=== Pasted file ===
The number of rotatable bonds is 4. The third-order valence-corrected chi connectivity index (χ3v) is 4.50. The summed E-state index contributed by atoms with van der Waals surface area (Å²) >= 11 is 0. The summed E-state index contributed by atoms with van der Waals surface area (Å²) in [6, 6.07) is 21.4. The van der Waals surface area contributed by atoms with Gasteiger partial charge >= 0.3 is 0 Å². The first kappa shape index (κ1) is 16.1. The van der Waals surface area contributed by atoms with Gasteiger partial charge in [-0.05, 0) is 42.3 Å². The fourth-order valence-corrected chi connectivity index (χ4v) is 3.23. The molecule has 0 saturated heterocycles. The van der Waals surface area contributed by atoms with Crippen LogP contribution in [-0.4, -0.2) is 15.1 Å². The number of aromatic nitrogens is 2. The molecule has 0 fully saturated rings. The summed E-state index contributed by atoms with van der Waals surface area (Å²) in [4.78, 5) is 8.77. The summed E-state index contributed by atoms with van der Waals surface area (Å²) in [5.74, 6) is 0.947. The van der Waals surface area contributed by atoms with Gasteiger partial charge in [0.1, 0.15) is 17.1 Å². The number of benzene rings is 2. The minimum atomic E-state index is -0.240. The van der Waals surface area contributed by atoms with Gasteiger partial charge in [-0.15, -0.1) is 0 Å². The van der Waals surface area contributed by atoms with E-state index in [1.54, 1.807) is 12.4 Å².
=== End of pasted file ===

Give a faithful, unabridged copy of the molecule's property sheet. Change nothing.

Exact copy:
The number of rotatable bonds is 4. The third-order valence-corrected chi connectivity index (χ3v) is 4.50. The summed E-state index contributed by atoms with van der Waals surface area (Å²) >= 11 is 0. The summed E-state index contributed by atoms with van der Waals surface area (Å²) in [6, 6.07) is 21.4. The van der Waals surface area contributed by atoms with Gasteiger partial charge >= 0.3 is 0 Å². The first kappa shape index (κ1) is 16.1. The van der Waals surface area contributed by atoms with Gasteiger partial charge in [-0.05, 0) is 42.3 Å². The fourth-order valence-corrected chi connectivity index (χ4v) is 3.23. The molecule has 0 saturated heterocycles. The van der Waals surface area contributed by atoms with Crippen LogP contribution in [-0.4, -0.2) is 15.1 Å². The number of aromatic nitrogens is 2. The molecule has 0 fully saturated rings. The summed E-state index contributed by atoms with van der Waals surface area (Å²) in [4.78, 5) is 8.77. The summed E-state index contributed by atoms with van der Waals surface area (Å²) in [5.74, 6) is 0.947. The van der Waals surface area contributed by atoms with Gasteiger partial charge in [0.1, 0.15) is 17.1 Å². The number of benzene rings is 2. The minimum atomic E-state index is -0.240. The van der Waals surface area contributed by atoms with Gasteiger partial charge in [-0.15, -0.1) is 0 Å². The van der Waals surface area contributed by atoms with E-state index in [1.54, 1.807) is 12.4 Å².